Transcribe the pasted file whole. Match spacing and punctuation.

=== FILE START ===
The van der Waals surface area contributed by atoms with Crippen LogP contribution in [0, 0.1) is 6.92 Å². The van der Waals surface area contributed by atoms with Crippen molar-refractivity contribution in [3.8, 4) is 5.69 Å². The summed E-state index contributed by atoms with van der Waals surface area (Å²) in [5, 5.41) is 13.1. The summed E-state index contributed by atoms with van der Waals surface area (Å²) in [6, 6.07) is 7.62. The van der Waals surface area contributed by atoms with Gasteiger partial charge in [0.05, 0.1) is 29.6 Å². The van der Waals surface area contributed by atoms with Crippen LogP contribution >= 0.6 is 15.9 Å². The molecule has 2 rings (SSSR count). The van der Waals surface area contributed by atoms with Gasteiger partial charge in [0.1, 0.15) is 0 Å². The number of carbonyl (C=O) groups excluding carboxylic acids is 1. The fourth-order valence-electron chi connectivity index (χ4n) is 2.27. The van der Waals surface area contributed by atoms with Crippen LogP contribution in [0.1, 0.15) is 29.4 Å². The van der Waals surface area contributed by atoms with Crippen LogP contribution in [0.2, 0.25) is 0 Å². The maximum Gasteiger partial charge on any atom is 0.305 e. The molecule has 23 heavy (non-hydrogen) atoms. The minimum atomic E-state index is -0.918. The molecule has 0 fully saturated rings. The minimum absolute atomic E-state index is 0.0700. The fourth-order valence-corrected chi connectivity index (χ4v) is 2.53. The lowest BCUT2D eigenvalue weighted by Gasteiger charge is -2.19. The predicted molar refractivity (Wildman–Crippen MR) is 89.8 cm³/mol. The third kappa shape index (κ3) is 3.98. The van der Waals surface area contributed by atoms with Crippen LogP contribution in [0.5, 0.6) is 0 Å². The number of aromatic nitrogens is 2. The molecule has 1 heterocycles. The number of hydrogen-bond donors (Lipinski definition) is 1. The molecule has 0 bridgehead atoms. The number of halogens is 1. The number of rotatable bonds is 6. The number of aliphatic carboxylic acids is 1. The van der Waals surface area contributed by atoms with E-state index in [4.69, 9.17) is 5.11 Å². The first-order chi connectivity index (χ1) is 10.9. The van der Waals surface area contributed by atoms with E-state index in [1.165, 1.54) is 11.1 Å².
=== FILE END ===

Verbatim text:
The van der Waals surface area contributed by atoms with Crippen LogP contribution in [0, 0.1) is 6.92 Å². The van der Waals surface area contributed by atoms with Crippen molar-refractivity contribution in [3.8, 4) is 5.69 Å². The summed E-state index contributed by atoms with van der Waals surface area (Å²) in [5, 5.41) is 13.1. The summed E-state index contributed by atoms with van der Waals surface area (Å²) in [6, 6.07) is 7.62. The van der Waals surface area contributed by atoms with Gasteiger partial charge in [0.05, 0.1) is 29.6 Å². The van der Waals surface area contributed by atoms with Crippen LogP contribution >= 0.6 is 15.9 Å². The molecule has 2 rings (SSSR count). The van der Waals surface area contributed by atoms with Gasteiger partial charge in [0.1, 0.15) is 0 Å². The number of carbonyl (C=O) groups excluding carboxylic acids is 1. The fourth-order valence-electron chi connectivity index (χ4n) is 2.27. The van der Waals surface area contributed by atoms with Crippen LogP contribution in [0.1, 0.15) is 29.4 Å². The van der Waals surface area contributed by atoms with Crippen LogP contribution in [0.2, 0.25) is 0 Å². The maximum Gasteiger partial charge on any atom is 0.305 e. The molecule has 23 heavy (non-hydrogen) atoms. The minimum atomic E-state index is -0.918. The molecule has 0 fully saturated rings. The minimum absolute atomic E-state index is 0.0700. The fourth-order valence-corrected chi connectivity index (χ4v) is 2.53. The lowest BCUT2D eigenvalue weighted by Gasteiger charge is -2.19. The predicted molar refractivity (Wildman–Crippen MR) is 89.8 cm³/mol. The third kappa shape index (κ3) is 3.98. The van der Waals surface area contributed by atoms with Crippen LogP contribution in [0.5, 0.6) is 0 Å². The number of aromatic nitrogens is 2. The molecule has 1 heterocycles. The number of hydrogen-bond donors (Lipinski definition) is 1. The molecule has 0 bridgehead atoms. The number of halogens is 1. The number of rotatable bonds is 6. The number of aliphatic carboxylic acids is 1. The van der Waals surface area contributed by atoms with E-state index in [4.69, 9.17) is 5.11 Å². The first-order chi connectivity index (χ1) is 10.9. The van der Waals surface area contributed by atoms with E-state index in [1.165, 1.54) is 11.1 Å².